The Magic Island

By B. Seabrook; Alexander King | Go to book overview

Chapter II
". . . DEAD MEN WORKING IN THE CANE FIELDS"

PRETTY mulatto Julie had taken baby Marianne to bed. Constant Polynice and I sat late before the doorway of his caille, talking of fire-hags, demons, werewolves, and vampires, while a full moon, rising slowly, flooded his sloping cotton fields and the dark rolling hills beyond.

Polynice was a Haitian farmer, but he was no common jungle peasant. He lived on the island of La Gonave, where I shall return to him in later chapters. He seldom went over to the Haitian mainland, but he knew what was going on in Port-au-Prince, and spoke sometimes of installing a radio.

A countryman, half peasant born and bred, he was familiar with every superstition of the mountains and the plain, yet too intelligent to believe them literally true -- or at least so I gathered from his talk.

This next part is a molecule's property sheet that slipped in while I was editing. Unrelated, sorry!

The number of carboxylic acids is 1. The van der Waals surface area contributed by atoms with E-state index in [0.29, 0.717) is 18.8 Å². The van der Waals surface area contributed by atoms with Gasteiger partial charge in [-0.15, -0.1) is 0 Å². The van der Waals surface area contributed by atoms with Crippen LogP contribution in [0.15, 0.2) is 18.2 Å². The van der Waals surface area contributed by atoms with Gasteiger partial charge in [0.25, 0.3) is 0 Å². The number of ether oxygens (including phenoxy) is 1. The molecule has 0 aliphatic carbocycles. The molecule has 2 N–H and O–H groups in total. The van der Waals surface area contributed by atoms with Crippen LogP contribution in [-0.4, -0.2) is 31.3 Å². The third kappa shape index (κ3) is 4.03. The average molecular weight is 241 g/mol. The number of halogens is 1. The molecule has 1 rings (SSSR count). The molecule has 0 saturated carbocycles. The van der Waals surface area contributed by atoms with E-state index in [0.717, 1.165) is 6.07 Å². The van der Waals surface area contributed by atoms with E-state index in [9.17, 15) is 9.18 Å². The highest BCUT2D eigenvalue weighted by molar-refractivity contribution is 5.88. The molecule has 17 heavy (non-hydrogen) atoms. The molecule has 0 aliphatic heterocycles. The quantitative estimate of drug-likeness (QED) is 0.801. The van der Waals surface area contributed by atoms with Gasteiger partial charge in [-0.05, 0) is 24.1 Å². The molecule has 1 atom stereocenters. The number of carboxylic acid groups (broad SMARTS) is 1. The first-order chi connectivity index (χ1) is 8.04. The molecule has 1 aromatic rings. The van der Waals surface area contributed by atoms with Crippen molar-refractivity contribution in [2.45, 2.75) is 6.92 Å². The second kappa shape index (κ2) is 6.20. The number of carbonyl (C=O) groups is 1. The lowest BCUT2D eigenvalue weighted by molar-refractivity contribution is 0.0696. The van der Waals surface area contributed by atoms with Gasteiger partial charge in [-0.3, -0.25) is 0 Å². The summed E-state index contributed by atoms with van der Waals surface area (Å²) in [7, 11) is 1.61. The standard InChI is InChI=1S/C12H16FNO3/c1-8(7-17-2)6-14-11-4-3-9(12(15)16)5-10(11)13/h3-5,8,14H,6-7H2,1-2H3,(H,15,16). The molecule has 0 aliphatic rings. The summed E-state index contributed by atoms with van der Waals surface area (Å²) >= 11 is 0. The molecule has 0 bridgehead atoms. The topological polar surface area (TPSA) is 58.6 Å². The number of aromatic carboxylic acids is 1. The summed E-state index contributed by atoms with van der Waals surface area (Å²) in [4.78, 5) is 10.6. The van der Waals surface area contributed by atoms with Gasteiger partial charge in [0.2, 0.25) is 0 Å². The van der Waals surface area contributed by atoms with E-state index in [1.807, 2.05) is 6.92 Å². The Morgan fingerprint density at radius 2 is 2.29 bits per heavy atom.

He was interested in helping me toward an understanding of the tangled Haitian folk-lore. It was only by chance that we came presently to a subject which -- though I refused for a long time to admit it -- lies in a baffling category on the ragged edge of things which are beyond either superstition or reason. He had been telling me of fire-hags who left their skins at home and set the cane fields blazing; of the vampire, a woman sometimes living, sometimes dead, who sucked the blood of children and who could be distinguished because her hair always turned an ugly red;1 of the werewolf -- chauché, in creole -- a man or woman who

____________________
1
See Appendix, page 332.

-92-

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